Prime duty of lawyers, prosecutors, judges | Inquirer Opinion
With Due Respect

Prime duty of lawyers, prosecutors, judges

Reviewing a decision rendered by the Court of Appeals (CA), Cagayan de Oro, that affirmed an earlier judgment of the Regional Trial Court (RTC) of the same city, the Supreme Court—in People v. XXX (prom. on July 25, 2023, but released only recently)—patiently stressed the importance of precision and clarity and sternly reminded prosecutors, defense lawyers, and judges of their prime duty “to see that justice is done.” (Note: the accused was named “XXX” to comply with laws prohibiting the use of language that may identify the victims of certain crimes.)

JURISPRUDENCE STATES THAT SIMPLE RAPE IS COMMITTED by “(1) the offender who had carnal knowledge of the victim … (2) through force or intimidation; or when the victim is deprived of reason or otherwise unconscious; or when the victim is under 12 years of age.”

Under our Revised Penal Code (Article 266-B-1), simple rape becomes QUALIFIED rape, a more serious offense, “[w]hen it is committed by a relative by consanguinity or affinity within the third civil degree of a victim below the age of 18. Both qualifying circumstances of minority and relationship should be alleged in the information.”

During “the pre-trial, the parties stipulated [among others, that] … the accused-appellant is a relative within the third civil degree of consanguinity of the [victim] …” After conducting trial on the merits, the RTC convicted the accused of qualified rape and imposed “the penalty of reclusion perpetua, in consonance with (Republic Act No. 9346) which prohibits the imposition of the death penalty.” The CA affirmed the trial court’s decision in toto.THE SUPREME COURT UPHELD THE CONVICTION OF THE ACCUSED FOR SIMPLE RAPE ONLY, not for qualified rape, because of the erroneous use of the word “or” in the wordings of the information (or charge sheet) filed by the prosecutors, an error carried on mindlessly by both the RTC and the CA in their respective decisions.


The information alleged that the “accused, knowing full[y] well the minority of his first cousin OR relative within the third civil degree of consanguinity through force and intimidation and through grave abuse of authority … feloniously insert[ed] his penis into the vagina of” the victim. (All caps on “OR” supplied.)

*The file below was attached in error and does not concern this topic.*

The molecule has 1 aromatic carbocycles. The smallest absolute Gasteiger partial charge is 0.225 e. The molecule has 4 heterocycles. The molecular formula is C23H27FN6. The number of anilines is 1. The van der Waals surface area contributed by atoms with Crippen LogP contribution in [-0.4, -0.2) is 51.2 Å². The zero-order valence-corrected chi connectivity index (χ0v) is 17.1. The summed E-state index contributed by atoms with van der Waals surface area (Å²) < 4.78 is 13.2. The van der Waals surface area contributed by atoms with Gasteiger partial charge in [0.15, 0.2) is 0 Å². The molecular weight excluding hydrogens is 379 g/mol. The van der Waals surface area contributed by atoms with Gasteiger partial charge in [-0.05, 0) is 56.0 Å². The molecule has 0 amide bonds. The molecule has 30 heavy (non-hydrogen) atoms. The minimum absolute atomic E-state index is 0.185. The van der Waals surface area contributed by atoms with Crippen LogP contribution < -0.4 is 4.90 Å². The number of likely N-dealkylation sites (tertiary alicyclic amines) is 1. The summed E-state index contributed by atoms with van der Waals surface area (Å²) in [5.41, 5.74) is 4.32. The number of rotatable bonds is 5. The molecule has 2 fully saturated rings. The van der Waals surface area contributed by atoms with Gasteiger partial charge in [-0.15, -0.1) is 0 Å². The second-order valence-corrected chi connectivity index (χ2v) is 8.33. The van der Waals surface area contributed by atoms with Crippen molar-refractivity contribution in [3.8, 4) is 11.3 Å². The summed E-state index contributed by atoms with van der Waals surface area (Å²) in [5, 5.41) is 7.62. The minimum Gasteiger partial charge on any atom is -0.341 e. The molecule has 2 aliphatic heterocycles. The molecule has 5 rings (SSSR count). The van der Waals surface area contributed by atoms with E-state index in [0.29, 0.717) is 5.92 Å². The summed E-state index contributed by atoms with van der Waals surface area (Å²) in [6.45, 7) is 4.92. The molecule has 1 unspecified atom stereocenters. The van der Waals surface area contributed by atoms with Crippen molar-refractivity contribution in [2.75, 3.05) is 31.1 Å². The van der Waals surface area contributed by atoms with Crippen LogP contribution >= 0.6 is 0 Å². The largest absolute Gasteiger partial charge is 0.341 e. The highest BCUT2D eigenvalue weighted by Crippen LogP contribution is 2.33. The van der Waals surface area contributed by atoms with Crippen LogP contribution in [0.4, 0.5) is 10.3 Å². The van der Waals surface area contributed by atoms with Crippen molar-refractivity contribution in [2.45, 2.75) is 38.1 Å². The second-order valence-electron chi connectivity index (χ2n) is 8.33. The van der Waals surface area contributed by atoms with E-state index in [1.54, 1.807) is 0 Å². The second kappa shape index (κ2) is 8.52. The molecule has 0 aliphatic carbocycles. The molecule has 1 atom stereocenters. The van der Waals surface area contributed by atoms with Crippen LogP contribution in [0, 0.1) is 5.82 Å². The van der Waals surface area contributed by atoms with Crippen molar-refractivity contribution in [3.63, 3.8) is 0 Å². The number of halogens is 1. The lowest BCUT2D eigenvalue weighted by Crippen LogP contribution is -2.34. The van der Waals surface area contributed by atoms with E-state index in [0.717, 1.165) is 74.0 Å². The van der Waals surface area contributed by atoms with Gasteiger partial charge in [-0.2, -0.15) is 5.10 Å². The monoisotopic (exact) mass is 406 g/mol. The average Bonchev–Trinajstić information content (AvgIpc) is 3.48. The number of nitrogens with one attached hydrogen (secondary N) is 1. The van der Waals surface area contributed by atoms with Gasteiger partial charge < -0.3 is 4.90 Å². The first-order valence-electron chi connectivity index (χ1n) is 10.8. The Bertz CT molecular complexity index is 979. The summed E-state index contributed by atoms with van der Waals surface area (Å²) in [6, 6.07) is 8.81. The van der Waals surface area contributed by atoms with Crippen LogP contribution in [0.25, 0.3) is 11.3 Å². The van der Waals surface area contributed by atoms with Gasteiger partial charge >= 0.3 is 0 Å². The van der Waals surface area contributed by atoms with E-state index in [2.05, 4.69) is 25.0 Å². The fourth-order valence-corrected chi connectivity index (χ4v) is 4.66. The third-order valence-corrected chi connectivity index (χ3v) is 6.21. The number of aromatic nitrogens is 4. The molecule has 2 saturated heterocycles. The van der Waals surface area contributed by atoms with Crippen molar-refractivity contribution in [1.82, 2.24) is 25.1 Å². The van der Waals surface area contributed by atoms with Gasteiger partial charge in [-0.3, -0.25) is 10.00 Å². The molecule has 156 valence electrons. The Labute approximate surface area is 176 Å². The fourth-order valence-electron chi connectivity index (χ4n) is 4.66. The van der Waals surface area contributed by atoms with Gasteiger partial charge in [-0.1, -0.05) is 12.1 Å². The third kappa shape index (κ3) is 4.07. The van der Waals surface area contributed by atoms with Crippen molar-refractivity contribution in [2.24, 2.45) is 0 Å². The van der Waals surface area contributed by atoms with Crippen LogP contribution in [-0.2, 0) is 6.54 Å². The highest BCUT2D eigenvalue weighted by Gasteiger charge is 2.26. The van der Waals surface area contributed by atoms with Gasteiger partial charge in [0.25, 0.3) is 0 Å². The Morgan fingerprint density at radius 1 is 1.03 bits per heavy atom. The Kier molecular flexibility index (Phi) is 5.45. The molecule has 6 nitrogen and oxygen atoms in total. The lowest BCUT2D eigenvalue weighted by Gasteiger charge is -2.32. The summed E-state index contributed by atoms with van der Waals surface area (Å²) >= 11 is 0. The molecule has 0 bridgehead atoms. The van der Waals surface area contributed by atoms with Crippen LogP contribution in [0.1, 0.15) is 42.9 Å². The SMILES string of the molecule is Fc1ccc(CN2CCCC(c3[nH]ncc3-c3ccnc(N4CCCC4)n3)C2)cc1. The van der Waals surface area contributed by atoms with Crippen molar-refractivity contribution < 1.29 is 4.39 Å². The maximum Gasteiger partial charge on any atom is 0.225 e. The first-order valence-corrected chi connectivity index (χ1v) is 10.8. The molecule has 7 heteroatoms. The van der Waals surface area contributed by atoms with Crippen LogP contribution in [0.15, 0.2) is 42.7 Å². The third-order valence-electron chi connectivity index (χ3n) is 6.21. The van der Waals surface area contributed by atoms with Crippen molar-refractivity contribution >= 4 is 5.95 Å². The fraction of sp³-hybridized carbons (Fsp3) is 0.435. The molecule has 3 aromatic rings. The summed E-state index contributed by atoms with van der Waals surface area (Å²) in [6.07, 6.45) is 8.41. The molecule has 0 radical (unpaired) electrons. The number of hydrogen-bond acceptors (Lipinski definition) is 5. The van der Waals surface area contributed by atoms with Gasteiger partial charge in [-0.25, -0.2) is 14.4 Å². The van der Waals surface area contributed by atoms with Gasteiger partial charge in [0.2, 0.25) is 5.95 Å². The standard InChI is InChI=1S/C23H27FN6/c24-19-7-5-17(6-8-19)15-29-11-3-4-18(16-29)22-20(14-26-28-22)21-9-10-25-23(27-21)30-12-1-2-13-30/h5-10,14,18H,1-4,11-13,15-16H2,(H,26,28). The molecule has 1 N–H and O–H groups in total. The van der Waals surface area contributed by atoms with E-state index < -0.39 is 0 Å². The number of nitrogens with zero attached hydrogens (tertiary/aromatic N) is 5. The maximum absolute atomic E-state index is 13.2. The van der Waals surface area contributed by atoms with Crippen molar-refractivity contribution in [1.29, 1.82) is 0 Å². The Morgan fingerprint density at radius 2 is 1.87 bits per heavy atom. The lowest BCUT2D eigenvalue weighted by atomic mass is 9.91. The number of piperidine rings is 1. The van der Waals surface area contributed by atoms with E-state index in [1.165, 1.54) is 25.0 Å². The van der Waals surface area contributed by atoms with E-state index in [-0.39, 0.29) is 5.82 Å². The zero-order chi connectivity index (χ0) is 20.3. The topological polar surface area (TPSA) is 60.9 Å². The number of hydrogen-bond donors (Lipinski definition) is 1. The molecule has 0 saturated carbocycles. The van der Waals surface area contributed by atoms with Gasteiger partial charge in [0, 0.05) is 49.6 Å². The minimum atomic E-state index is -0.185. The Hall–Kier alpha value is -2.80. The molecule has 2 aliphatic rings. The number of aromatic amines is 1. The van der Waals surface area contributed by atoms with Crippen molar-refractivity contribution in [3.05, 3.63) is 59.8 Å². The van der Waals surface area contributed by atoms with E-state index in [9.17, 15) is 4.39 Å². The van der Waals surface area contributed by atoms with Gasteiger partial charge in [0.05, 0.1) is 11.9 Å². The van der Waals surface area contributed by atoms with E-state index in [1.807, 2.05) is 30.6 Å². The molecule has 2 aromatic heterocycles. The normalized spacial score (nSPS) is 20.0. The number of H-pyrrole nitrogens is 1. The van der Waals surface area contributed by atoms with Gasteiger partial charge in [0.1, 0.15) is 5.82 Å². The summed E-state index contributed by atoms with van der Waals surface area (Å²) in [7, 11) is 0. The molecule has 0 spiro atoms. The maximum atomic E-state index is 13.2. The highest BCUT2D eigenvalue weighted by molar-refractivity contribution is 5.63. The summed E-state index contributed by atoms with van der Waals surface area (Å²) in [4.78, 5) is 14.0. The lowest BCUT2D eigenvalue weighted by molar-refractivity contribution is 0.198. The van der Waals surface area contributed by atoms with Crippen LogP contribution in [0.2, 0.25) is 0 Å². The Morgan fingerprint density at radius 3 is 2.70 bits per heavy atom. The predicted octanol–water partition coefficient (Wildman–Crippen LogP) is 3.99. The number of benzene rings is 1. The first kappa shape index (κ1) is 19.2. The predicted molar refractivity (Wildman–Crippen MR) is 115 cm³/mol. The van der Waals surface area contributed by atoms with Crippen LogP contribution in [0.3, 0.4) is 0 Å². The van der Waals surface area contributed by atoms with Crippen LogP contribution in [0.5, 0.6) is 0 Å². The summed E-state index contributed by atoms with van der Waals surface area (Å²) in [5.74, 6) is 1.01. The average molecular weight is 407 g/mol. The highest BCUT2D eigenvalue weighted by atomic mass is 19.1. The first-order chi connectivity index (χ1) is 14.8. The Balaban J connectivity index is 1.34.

The victim’s minority was proven by the presentation of a certified copy of her birth certificate, showing she was merely 15 when she was ravished. And to prove her relationship to the accused, the prosecutors relied on the stipulation during the pre-trial that the accused was the victim’s “relative within the third civil degree.”

The Court held that, “as a general rule, when the terms that come before and after the disjunctive word ‘or’ are different from each other, the intention is to provide an alternative option. The exception, however, is that—based on the context of its usage—the terms may refer to the same thing or be similar in interpretation.”

Per the general rule in statutory construction on the use of the word “or,” the terms “first cousin” and “relatives within the third civil degree of consanguinity” should be accorded different, distinct, and separate meanings. This point is crucial given that a first cousin is beyond the third degree of consanguinity, hence, “first cousin” and “third degree relative by consanguinity” refer to different relationships.


Moreover, “the use of the word ‘or’ allowed the prosecution an opportunity to indict the accused in the alternative, either as a first cousin or a relative within the third civil degree of consanguinity …” thereby illegally giving it a choice “to … elevate the crime to qualified rape which merits a heavier penalty.”

A GROSS AND PALPABLE MISTAKE IT WAS FOR THE APPELLANT’S COUNSEL to stipulate that the victim was a relative within the third civil degree of consanguinity, because the naked truth is that the appellant was only a first cousin, a relative of the fourth degree. Surely, the fault cannot be attributed to the appellant himself because the determination of relationship by civil degree involves an application of the Civil Code. Rather, the Court emphasized that “the determination of the relationship by civil degree is basic which every lawyer ought to know. As such, the admission by the accused-appellant’s counsel during pre-trial cannot be admitted, it being made through palpable mistake, bordering on recklessness and utter incompetence.” Indeed, while parties are allowed to stipulate facts under Section 1, Rule 118 of the Rules of Criminal Procedure, they cannot agree on an erroneous application of the law.


Pertinently, the Court sternly reminded (1) prosecutors that their primary duty under the newly promulgated Code of Professional Responsibility and Accountability “is not to convict, but to see that justice is done;” (2) “counsels of the accused…, (to) constantly be aware of their fiduciary duty to be competent and diligent in representing their clients;” and, (3) “the members of the bench … cannot stipulate for the parties;” nonetheless, they should intervene when the parties’ stipulation “contravenes law, morals, good customs, public order, or public policy.”

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TAGS: judges, Lawyers, prosecutors, With Due Respect

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